Before you call your provider to change plans, make sure you're actually getting the speed that your provider promised. You can assess the speed of your current connection via a free test site such as Speakeasy.net or Speedtest.net. "There can be a substantial difference between what's advertised and the average," says Mike Apgar, the founder of Ookla, which operates SpeedTest.net. "Make sure you're getting what you're subscribed to." Switching providers? "Start low, but make sure when you sign the contract that you can bump up the speed without paying a penalty," Carnell says.
It's tough to find a basic point-and-shoot with fewer than 10 megapixels and 3-4x optical zoom these days and that's more than enough to make poster-size prints, says Bradley Dever Treadaway, a digital media coordinator for the International Center of Photography. So in addition to pushing megapixels, camera-makers have shifted their focus to new features, including zoom, HD video, 3D image capture and touch-screens that let you edit photos on the camera. To get most of those features in a Sony Cyber-Shot, consumers will pay around $170 or about 70% more than a model with almost all the megapixels and plenty of zoom. In fact, infrequent or recreational snappers may not need a standalone camera at all, with the right cellphone, says Ross Rubin, executive director of industry analysis for market research firm NPD Group. The HTC Droid Incredible has an 8-megapixel camera with autofocus and a flash. "It's certainly tremendous overkill for sharing on Facebook," he says. But if it's video you want, HD video is one extra that may be worth it, if it's good enough to eliminate the need for a separate camcorder, says Treadway.
Many buying guides recommend adding memory to a basic computer typically for another $200 or so at purchase. But even a basic computer these days has enough storage space and processing power to satisfy the average user, says Carnell. Someone with a hefty collection of 7,000 MP3s, 6,150 digital photos and 1,500 e-books is still using just 40GB, or a quarter of the hard drive capacity of a $230 Gateway netbook. The only consumers who might need space or power are avid gamers and those working with memory-intensive software such as AutoCAD. Not sure where you fall? Windows users can check the properties of your hard drive in "My Computer" to see how much space you've used relative to its capacity. Mac users can make a similar assessment through the Finder. Then review the suggested system requirements for any software you want on the new machine. Trade up only if the basic model you're considering falls short on speed or storage, he says.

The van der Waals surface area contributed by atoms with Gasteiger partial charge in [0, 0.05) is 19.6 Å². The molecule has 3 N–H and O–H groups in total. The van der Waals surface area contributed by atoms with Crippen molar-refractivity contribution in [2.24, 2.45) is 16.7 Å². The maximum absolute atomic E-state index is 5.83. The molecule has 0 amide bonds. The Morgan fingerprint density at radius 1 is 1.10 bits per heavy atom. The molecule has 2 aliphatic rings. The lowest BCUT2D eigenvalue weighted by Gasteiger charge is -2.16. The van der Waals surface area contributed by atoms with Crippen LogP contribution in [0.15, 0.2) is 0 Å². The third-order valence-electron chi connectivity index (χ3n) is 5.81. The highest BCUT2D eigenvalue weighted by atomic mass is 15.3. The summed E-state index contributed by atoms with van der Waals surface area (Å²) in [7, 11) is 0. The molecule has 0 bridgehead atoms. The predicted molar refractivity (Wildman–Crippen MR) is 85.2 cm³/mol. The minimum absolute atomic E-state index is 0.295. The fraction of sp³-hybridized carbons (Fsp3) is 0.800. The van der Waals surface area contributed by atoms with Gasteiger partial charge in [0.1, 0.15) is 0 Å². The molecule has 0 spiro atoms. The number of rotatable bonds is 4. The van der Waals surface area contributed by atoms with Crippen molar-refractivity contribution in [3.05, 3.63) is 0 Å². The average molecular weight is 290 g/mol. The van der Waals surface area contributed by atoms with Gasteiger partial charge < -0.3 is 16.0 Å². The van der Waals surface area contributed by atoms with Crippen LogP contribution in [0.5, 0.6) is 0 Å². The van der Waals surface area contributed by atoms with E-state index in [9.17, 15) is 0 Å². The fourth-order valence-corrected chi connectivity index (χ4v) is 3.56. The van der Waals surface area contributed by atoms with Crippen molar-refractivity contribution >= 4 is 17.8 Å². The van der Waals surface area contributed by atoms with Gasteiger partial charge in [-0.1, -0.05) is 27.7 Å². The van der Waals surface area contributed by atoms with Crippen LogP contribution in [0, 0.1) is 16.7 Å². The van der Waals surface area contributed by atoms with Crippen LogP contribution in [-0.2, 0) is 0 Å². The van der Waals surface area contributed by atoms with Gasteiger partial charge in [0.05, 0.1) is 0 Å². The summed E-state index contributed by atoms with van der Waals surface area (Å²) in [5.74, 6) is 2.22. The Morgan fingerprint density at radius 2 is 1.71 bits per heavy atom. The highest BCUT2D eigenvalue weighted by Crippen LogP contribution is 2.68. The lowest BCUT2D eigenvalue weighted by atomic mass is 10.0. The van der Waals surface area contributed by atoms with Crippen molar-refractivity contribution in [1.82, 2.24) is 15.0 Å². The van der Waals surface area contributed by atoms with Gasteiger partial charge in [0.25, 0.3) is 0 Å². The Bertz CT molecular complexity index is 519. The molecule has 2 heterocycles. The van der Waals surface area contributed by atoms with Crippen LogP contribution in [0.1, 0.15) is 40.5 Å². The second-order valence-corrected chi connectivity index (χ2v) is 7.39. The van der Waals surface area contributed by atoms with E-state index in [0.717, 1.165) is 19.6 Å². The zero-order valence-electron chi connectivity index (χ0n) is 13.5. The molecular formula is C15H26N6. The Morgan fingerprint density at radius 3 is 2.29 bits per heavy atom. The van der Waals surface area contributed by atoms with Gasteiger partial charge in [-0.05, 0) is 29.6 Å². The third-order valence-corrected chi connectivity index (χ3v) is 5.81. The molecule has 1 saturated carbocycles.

Manufacturers have begun focusing more on higher-resolution models, says Berman, with an additional push on models that have Internet connectivity. But high-definition cable content has yet to catch up to what TVs are capable of, so shelling out for a 1080p set is still future-proofing to some extent. "You can actually be very happy with [720p] performance," he says. Trade up only if you watch movies via Blu-ray, get some 1080p content through a Fios or satellite subscription service, or have an HD camcorder that records in 1080p. An Internet-connected model may also be worth the extra money to stream movies and TV shows and browse online, if you don't already have a connected Blu-ray player or video game system. "It's designed to operate like a computer," he says, and has access to a broader range of online content than that Blu-ray player or Xbox 360 would.
And although screens continue to expand -- Mitsubishi has a 92-inch set out this year -- you might not need as big a set as you think, either. The ideal size depends on how far away you plan to sit; too far or too close and the picture won't look good, Berman says. (Ideal viewing distance is somewhere between 1.5 to 3 times the screen size, he says, so roughly 6 to 12 feet away for a 50-inch set.) Check the manufacturer's recommended viewing range, and your credit card limit. Scaling back from a 59-inch, 1080p plasma Samsung ($1,710 at Sears (SHLD)) a 51-inch model saves $540. Drop down to 720p and save another $370.